Answer: The heating element wraps around the bar and the grip slides over it and it is glued. You have to carefully remove it by using compressed air to expand the grip and break the seal of the glue.

My experience: There are 2 little screws that hold the grip (which has an integral heating element) onto the bar. Remove the screws and the whole grip slides off effortlessly. You have to pull back the lip of the rubber and you'll see the screws. You can only pull the rubber back where the screws are.

Hope this helps someone else when you go to swap out your bars.

Total job took me 3 hours... which incidentally is the time the dealer would have charged me for them to do the job.
I see you have an XCT as well. From reading it didn't mention that you took off the outer shell. You did right? I believe there is no other way to get at the 4 bolts that hold the inner fairing on.

I want those bars too but the dealer wants about $600 installed. I just can't do that.

How are those bars by the way? do you have more pull back? I sat on a XC at the motorcycle show and really liked the bend but couldn't tell if they had more pull back.
 

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SilvrT
just asking about brake and switch housing. Is there a pin that will not let it rotate. If so couldn't you pull the pin so the master cylinder could be moved to where you want it
 

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Discussion Starter #10
I see you have an XCT as well. From reading it didn't mention that you took off the outer shell. You did right? I believe there is no other way to get at the 4 bolts that hold the inner fairing on.

I want those bars too but the dealer wants about $600 installed. I just can't do that.

How are those bars by the way? do you have more pull back? I sat on a XC at the motorcycle show and really liked the bend but couldn't tell if they had more pull back.
Did my first ride today and so far I really like them. Closer than stock bars and grips are bent inwards which is much better on my wrists.

And yes, the outer shell has to come off... which is a piece of cake.


SilvrT
just asking about brake and switch housing. Is there a pin that will not let it rotate. If so couldn't you pull the pin so the master cylinder could be moved to where you want it
Yes there is a pin and I wouldn't want to remove it. That said, one could drill another hole to reposition the electrics.
 

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Discussion Starter #12
What do I have to take off to raise/tilt my bars a bit higher?
What bike do you have?

If it's a Cross Country then nothing has to come off. You can get at the bottom clamp bolt with a long extension and the correct size allen bit. Loosen the two bolts and push your bars upwards.

That said, you're limited to how far they will adjust.
 

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reaffirms what OP said. Dealer said to raise the apes on your magnum a bit the whole fairing has to come off.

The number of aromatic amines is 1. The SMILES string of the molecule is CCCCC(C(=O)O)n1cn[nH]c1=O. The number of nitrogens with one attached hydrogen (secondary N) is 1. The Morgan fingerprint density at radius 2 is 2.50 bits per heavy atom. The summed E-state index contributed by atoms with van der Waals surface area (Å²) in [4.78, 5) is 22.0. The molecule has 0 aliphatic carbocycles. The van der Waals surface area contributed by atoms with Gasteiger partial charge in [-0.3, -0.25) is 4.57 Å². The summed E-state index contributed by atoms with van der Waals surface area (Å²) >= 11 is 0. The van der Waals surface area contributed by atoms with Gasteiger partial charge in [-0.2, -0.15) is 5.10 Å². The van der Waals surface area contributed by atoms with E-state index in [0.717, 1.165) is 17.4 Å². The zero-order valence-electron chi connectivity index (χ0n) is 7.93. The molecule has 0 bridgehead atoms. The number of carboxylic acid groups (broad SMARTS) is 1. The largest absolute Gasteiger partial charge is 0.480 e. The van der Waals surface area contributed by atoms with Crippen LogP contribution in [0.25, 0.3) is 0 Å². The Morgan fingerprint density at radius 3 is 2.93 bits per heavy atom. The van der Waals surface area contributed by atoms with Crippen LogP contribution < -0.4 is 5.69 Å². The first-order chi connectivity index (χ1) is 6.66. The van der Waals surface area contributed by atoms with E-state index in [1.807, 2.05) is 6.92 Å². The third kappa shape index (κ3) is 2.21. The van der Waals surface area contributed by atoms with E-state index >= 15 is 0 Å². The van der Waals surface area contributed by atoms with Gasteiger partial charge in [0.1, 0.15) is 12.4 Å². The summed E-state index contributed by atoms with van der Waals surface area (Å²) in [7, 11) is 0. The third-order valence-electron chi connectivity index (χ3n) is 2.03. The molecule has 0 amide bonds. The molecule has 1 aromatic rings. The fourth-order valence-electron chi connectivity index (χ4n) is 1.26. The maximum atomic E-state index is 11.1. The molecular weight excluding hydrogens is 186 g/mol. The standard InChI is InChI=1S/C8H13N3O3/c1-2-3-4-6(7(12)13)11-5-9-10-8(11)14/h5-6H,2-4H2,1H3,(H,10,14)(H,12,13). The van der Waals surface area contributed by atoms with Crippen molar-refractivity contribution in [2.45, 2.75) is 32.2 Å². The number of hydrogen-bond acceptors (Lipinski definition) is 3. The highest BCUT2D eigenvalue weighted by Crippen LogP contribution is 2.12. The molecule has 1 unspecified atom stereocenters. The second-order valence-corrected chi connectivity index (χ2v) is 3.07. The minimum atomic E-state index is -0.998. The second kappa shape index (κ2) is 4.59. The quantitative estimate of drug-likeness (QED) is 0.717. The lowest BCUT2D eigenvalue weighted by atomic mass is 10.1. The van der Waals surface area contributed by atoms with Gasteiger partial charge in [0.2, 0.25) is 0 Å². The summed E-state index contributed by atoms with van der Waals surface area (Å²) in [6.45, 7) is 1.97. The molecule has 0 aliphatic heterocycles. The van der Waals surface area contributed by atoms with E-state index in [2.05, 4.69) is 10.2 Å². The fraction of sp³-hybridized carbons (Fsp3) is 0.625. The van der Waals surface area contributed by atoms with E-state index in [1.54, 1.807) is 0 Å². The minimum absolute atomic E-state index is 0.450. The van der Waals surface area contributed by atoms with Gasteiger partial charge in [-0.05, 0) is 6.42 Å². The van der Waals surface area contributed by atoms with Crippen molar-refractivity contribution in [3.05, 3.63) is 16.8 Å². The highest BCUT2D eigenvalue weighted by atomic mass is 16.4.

Thanks
 

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SilvrT

many have removed the pin. You're only going to move the master cylinder a small amount. It should not affect anything.
 

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I just did my bars this weekend. I took off the outer fairing, I unclipped the wire connections removed the 4 bolts holding the inner fairing to the bike and pulled it off. Took off old bars put on new ones....rerouted my clutch cable to make sure it had enough slack and then placed inner fairing back on...then adjusted the new bars as high as I wanted against the inner fairing and tightened them down like he said. Once I got the height and hand control position I wanted we marked the nub/pin in the housing with a paint pen and where it marked the bars we drilled a little hole for it to sit in. (Others just grind the nub off so they can move it where ever they want later) then we connected all the wires, slapped the outer fairing on, installed the headlight and trim and all done.
Not as difficult as I thought being the first time working on a Vic. The witchdoctors video was helpful but there are a few bolts they tell ya have to come off that don't. Love the look now ImageUploadedByMO Free1455047468.852819.jpg ImageUploadedByMO Free1455047502.171243.jpg


Sent from Motorcycle.com Free App
 

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Discussion Starter #17
SilvrT

many have removed the pin. You're only going to move the master cylinder a small amount. It should not affect anything.
I would have thought the pin is what holds the switch housings in place?? Are you saying that just by tightening the housing screws it will clamp tight enough to the bar to prevent rotation?
 

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<snip>Are you saying that just by tightening the housing screws it will clamp tight enough to the bar to prevent rotation?
Yep.

G'day,

Vinish
 

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Discussion Starter #20
cool... thanks for that "tip". I'll do it.